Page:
I have rarely been a tidy girl or a tidy woman. Not a dirty girl, just a messy one. Does this give the impression I’m still a quirky student in my 20s? I’m not.
Even without the assignment deadlines, binge drinking and the writing of curse-word ridden poetry of my 20s, it takes a gargantuan effort for me to maintain a ‘normal’ level of order.
There’s a Jesus on my kitchen wall. He has brown, deep-set doll-like eyes and his arms are cast wide. My ten-dollar Jesus can see almost everything from here—the Singer sewing machine that belonged to my nanna, the guitar I haven’t played for more than a year, an orgy of clothes on the sun-drenched window seat.
I’m always working on it. In a recent flat inspection my place looked amazing. I filled some boxes and big black bags with stuff and shoved them in the wardrobe and also my car. Didn’t know a car could be temporary storage space? Well, there’s one of my home-making life hacks shared.
Despite selling clothes at markets, it’s as if my clothes get together and multiply when I’m not looking. I vacillate between watching Hoarders, and in recent years, anything on minimalism in which the person’s voice doesn’t annoy me.
I have resented it when ‘they’ say that our environment reflects what’s in us—as if all that is in me could possibly be summed up in objects or the lack of them. I would like to think we are all too complex to possibly allow this to be the case—and yet the stereotype of minimalism often reeks of being anal and self-righteous, whereas the hoarders featured on TV shows are full of grief and anger.
I am filled with sadness and fascination when a hoarder episode features rats, cockroaches or bags of shit and resolve not to hold on to all my stuff so tightly. I have been to spiritual healers, had hypnotherapy, did a hypnotherapy course, done Reiki I and II, paid heaps of money to have Natural Ange put clay on me, trained as a Yoga teacher, done Vipassana and Landmark courses and used to spend too much time with a tarot deck. I did these things to heal and be a better person. Better than a hoarder with dried flat cats, better than a man with thousands of rats. When I’m trying to do some home care, I listen to music and stuff I find on YouTube. I have a non-sexual thing for Eckhart Tolle and Tony Robbins. Tolle is like a sweet turtle whereas Robbins jumps into his ice-cold custom-made plunge pool every morning and has a voice that sounds like he was dragged through glass, gravel and a teaspoon of honey.
I just need to breathe properly, think big, create a morning ritual, meditate, exercise, be in the now, plan for being old and of course, let go of all expectations. Living in an exciting hodgepodge that resembles the best op shop (a secondhand store to the non-New Zealander) one could ever find doesn’t seem to lend itself to clarity of mind or reflect my real values. I attempted the Konmari method (only keep that which brings me joy) and I love listening to podcasts by the guys who call themselves The Minimalists.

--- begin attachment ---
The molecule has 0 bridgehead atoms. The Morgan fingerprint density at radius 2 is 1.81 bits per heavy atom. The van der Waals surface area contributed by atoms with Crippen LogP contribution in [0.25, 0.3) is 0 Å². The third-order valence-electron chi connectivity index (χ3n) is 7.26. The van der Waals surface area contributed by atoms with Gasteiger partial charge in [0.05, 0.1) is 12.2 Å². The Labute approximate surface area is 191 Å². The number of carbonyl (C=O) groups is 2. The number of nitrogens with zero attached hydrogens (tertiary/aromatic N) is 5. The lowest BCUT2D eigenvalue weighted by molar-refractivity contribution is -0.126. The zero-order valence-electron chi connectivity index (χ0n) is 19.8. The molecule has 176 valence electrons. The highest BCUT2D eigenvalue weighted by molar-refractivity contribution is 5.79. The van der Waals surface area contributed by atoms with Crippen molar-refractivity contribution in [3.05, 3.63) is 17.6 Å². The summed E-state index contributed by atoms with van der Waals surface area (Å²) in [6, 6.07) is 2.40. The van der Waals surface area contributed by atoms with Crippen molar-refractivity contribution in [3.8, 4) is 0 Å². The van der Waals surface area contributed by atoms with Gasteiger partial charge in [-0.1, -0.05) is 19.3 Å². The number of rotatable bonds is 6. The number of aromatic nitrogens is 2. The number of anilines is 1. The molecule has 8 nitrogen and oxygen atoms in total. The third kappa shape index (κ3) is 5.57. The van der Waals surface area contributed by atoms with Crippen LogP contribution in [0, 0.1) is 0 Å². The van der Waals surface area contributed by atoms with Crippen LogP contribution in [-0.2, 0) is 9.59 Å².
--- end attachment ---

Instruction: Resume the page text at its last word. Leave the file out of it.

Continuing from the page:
I would like to now announce that I think of myself as a 'minimalist hoarder'. Yes, I’m finding the balance folks. I am no longer totally compulsive about op shopping; it’s only taken about three years of really paying attention to what is motivating me when I walk through that door and start hunting. Sometimes I have something in mind and go and look for that thing specifically—but often with this kind of hunt it’s hoping to find an unexpected treasure. Hunting for the unexpected has been pleasurable most of my life, but in recent years I saw that it was an attempt to fill a creative void.
I imagined myself as an animal observed by David Attenborough: “the creature hunts for its little treasures and continues to line an already overfilled nest due to the fear of having nothing or missing out on something”.
In addition to all my avid op shopping I felt I had the moral high ground—I wasn’t going and buying expensive things and I wasn’t wasting anything. The problem is, having things (mostly clothes) is a waste if I’m not using most of them. I noticed it on the hoarder shows—often the reason someone is keeping it all is because they don’t want it to ‘go to waste’. I think it’s because the person feels like they are going to waste, unseen and unloved, dreams decaying in the black, broken toilet.
It is unlikely anyone dreamt of lording it over a house overflowing with filth. I have maintained order and beauty in my environment before, and these days it’s looking good again—I live in a small space and can’t justify ‘keeping it all’ anymore. In the morning, as soon as the sun hits my window it catches the prisms and sends rainbows shivering around my room. I look around and I can see some space opening up. Other surfaces are still crowded; the gold and turquoise Buddha is surrounded by crystals and things I think are cute or beautiful, the shelves groan with books and papers.
I’m moving towards less because I like myself and I want to move freely, because I will not waste things or myself. I might even love myself. These days I still enjoy op shopping, but I’m donating more than I’m buying. I know what I grieve for and dream about, and I don’t hide it. Not even from myself.